On April 11th of this year I lost several hours of my memory. At about 7:30 PM that day – without even being aware of it – I called my daughter and said, “Can you please come over. I’m confused.”  She asked if I wanted her to call an ambulance.  I said no. I don’t remember my daughter and my son-in-law rushing into my home and taking me to the emergency room. I don’t remember talking to doctors and nurses; I don’t remember getting a CT scan. And I didn’t know who our president is. (I won’t tell you what my daughter said about that!) All of this time I had no sense of fear or concern because I was totally unaware of what was going on.

I “woke up” about 9:00 PM that evening, still in the ER and still confused.  I didn’t remember that earlier I had gone to teach my evening class at the local community college. I didn’t remember cancelling the class because I didn’t feel well. I don’t remember driving home.

I was admitted to the hospital at about midnight that evening.  It wasn’t until about 1:00 AM that my mind started to really clear. I remembered that I did, in fact, start my class and then cancelled it.  My memory of parts of the evening grew by bits and pieces. However, there were and still are several “lost hours” of which I have absolutely no memory.  In the morning I felt pretty much like my “old self.” After having a normal MRI, I was sent home.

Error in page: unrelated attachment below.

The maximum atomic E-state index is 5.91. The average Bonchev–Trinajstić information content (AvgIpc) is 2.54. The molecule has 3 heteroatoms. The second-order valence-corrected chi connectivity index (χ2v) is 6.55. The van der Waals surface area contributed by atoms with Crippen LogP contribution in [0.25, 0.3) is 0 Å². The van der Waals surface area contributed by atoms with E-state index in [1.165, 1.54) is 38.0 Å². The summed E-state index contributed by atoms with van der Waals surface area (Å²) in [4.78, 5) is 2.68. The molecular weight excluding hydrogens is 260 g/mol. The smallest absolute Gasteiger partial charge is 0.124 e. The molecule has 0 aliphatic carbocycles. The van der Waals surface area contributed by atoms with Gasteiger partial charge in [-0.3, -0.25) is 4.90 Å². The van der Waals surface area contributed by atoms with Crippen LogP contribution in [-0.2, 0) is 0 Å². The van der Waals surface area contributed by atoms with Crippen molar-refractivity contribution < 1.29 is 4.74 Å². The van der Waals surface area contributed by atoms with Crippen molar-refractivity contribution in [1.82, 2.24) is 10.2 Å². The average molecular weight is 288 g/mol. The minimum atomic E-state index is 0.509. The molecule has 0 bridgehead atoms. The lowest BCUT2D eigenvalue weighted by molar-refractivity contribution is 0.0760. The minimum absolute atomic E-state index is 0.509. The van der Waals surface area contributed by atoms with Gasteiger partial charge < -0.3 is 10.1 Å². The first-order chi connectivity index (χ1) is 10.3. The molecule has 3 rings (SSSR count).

In retrospect the whole experience was and is very scary.  While it was happening I was oblivious, in “conscious unawareness” (my term, not a medical term!) so I was not scared or disconcerted. However, I know that my daughter and my other loved ones were very frightened.  No, I didn’t have a stroke. No, I didn’t have a TIA (transient ischemic attack). I did have transient global amnesia.

Here is how the Mayo Clinic describes transient global amnesia (sometimes referred to as TGA):

Transient global amnesia is a sudden, temporary episode of memory loss that can’t be attributed to a more common neurological condition, such as epilepsy or stroke.

During an episode of transient global amnesia, your recall of recent events simply vanishes, so you can’t remember where you are or how you got there. In addition, you may not remember anything about what’s happening in the here and now. Consequently, you may keep repeating the same questions because you don’t remember the answers you’ve just been given. (I did that…over and over and over!)

The condition most often affects people in middle or older age. With transient global amnesia, you do remember who you are, and you recognize the people you know well. Episodes of transient global amnesia always improve gradually over a few hours. During recovery, you may slowly begin to remember events and circumstances. Transient global amnesia isn’t serious, but it can still be frightening.